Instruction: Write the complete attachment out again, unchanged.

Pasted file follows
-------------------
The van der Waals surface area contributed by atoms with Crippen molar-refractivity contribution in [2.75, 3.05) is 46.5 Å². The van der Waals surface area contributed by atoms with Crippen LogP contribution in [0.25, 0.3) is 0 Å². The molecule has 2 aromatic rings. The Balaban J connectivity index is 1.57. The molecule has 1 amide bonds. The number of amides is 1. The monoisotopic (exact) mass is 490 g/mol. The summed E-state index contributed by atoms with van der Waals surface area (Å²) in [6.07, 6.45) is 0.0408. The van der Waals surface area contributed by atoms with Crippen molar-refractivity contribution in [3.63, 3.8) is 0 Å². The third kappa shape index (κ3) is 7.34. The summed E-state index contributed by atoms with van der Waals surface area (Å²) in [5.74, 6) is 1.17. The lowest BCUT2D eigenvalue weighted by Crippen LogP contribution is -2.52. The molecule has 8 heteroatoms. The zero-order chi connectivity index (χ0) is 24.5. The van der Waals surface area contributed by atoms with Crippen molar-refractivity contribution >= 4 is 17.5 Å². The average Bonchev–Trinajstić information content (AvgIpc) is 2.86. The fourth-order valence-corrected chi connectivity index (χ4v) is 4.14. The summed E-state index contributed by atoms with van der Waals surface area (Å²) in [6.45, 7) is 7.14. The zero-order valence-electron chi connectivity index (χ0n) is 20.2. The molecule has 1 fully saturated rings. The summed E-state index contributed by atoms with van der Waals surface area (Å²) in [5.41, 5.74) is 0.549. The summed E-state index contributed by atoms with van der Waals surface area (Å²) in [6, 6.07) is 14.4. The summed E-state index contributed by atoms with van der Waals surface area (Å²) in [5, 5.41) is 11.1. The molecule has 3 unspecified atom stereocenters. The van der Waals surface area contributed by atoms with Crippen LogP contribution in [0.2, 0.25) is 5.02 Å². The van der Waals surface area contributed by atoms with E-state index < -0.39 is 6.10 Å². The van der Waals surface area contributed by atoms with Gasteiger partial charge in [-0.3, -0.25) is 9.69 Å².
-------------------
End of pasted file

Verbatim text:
The van der Waals surface area contributed by atoms with Crippen molar-refractivity contribution in [2.75, 3.05) is 46.5 Å². The van der Waals surface area contributed by atoms with Crippen LogP contribution in [0.25, 0.3) is 0 Å². The molecule has 2 aromatic rings. The Balaban J connectivity index is 1.57. The molecule has 1 amide bonds. The number of amides is 1. The monoisotopic (exact) mass is 490 g/mol. The summed E-state index contributed by atoms with van der Waals surface area (Å²) in [6.07, 6.45) is 0.0408. The van der Waals surface area contributed by atoms with Crippen molar-refractivity contribution in [3.63, 3.8) is 0 Å². The third kappa shape index (κ3) is 7.34. The summed E-state index contributed by atoms with van der Waals surface area (Å²) in [5.74, 6) is 1.17. The lowest BCUT2D eigenvalue weighted by Crippen LogP contribution is -2.52. The molecule has 8 heteroatoms. The zero-order chi connectivity index (χ0) is 24.5. The van der Waals surface area contributed by atoms with Crippen molar-refractivity contribution >= 4 is 17.5 Å². The average Bonchev–Trinajstić information content (AvgIpc) is 2.86. The fourth-order valence-corrected chi connectivity index (χ4v) is 4.14. The summed E-state index contributed by atoms with van der Waals surface area (Å²) in [6.45, 7) is 7.14. The zero-order valence-electron chi connectivity index (χ0n) is 20.2. The molecule has 1 fully saturated rings. The summed E-state index contributed by atoms with van der Waals surface area (Å²) in [5.41, 5.74) is 0.549. The summed E-state index contributed by atoms with van der Waals surface area (Å²) in [6, 6.07) is 14.4. The summed E-state index contributed by atoms with van der Waals surface area (Å²) in [5, 5.41) is 11.1. The molecule has 3 unspecified atom stereocenters. The van der Waals surface area contributed by atoms with Crippen LogP contribution in [0.2, 0.25) is 5.02 Å². The van der Waals surface area contributed by atoms with E-state index < -0.39 is 6.10 Å². The van der Waals surface area contributed by atoms with Gasteiger partial charge in [-0.3, -0.25) is 9.69 Å².